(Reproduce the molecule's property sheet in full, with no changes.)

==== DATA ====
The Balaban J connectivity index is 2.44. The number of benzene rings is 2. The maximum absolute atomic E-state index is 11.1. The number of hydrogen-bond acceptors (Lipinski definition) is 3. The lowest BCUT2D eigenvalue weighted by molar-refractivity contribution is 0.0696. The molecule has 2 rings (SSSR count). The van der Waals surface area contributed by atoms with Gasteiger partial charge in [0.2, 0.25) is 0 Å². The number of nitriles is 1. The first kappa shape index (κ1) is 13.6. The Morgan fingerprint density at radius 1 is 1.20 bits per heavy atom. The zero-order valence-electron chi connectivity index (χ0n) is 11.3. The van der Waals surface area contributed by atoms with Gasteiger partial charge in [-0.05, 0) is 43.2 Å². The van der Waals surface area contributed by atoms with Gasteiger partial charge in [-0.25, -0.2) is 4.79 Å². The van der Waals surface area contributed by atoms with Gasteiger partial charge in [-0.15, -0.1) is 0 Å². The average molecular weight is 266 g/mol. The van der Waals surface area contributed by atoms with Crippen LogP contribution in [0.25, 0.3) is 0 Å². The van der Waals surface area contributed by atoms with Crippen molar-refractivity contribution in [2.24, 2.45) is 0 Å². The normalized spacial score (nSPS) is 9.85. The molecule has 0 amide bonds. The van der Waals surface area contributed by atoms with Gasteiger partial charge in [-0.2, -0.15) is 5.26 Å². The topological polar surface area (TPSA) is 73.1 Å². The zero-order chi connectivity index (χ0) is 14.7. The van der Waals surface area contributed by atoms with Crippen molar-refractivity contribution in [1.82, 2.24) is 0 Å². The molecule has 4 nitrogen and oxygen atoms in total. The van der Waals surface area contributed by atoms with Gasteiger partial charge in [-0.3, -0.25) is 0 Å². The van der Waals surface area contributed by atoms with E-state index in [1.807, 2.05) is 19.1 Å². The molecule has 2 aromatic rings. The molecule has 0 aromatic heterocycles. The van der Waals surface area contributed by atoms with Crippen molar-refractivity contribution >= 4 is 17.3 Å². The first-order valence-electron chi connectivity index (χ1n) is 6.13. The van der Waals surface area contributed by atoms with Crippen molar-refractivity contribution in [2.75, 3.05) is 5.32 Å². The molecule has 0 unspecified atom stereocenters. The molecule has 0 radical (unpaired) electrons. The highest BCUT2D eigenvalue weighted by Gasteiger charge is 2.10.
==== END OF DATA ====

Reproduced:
The Balaban J connectivity index is 2.44. The number of benzene rings is 2. The maximum absolute atomic E-state index is 11.1. The number of hydrogen-bond acceptors (Lipinski definition) is 3. The lowest BCUT2D eigenvalue weighted by molar-refractivity contribution is 0.0696. The molecule has 2 rings (SSSR count). The van der Waals surface area contributed by atoms with Gasteiger partial charge in [0.2, 0.25) is 0 Å². The number of nitriles is 1. The first kappa shape index (κ1) is 13.6. The Morgan fingerprint density at radius 1 is 1.20 bits per heavy atom. The zero-order valence-electron chi connectivity index (χ0n) is 11.3. The van der Waals surface area contributed by atoms with Gasteiger partial charge in [-0.05, 0) is 43.2 Å². The van der Waals surface area contributed by atoms with Gasteiger partial charge in [-0.25, -0.2) is 4.79 Å². The van der Waals surface area contributed by atoms with Gasteiger partial charge in [-0.15, -0.1) is 0 Å². The average molecular weight is 266 g/mol. The van der Waals surface area contributed by atoms with Crippen LogP contribution in [0.25, 0.3) is 0 Å². The van der Waals surface area contributed by atoms with Crippen molar-refractivity contribution in [2.24, 2.45) is 0 Å². The normalized spacial score (nSPS) is 9.85. The molecule has 0 amide bonds. The van der Waals surface area contributed by atoms with Gasteiger partial charge in [-0.2, -0.15) is 5.26 Å². The topological polar surface area (TPSA) is 73.1 Å². The zero-order chi connectivity index (χ0) is 14.7. The van der Waals surface area contributed by atoms with Crippen molar-refractivity contribution in [1.82, 2.24) is 0 Å². The molecule has 4 nitrogen and oxygen atoms in total. The van der Waals surface area contributed by atoms with Gasteiger partial charge in [-0.3, -0.25) is 0 Å². The van der Waals surface area contributed by atoms with E-state index in [1.807, 2.05) is 19.1 Å². The molecule has 2 aromatic rings. The molecule has 0 aromatic heterocycles. The van der Waals surface area contributed by atoms with Crippen molar-refractivity contribution >= 4 is 17.3 Å². The first-order valence-electron chi connectivity index (χ1n) is 6.13. The van der Waals surface area contributed by atoms with Crippen molar-refractivity contribution in [2.75, 3.05) is 5.32 Å². The molecule has 0 unspecified atom stereocenters. The molecule has 0 radical (unpaired) electrons. The highest BCUT2D eigenvalue weighted by Gasteiger charge is 2.10.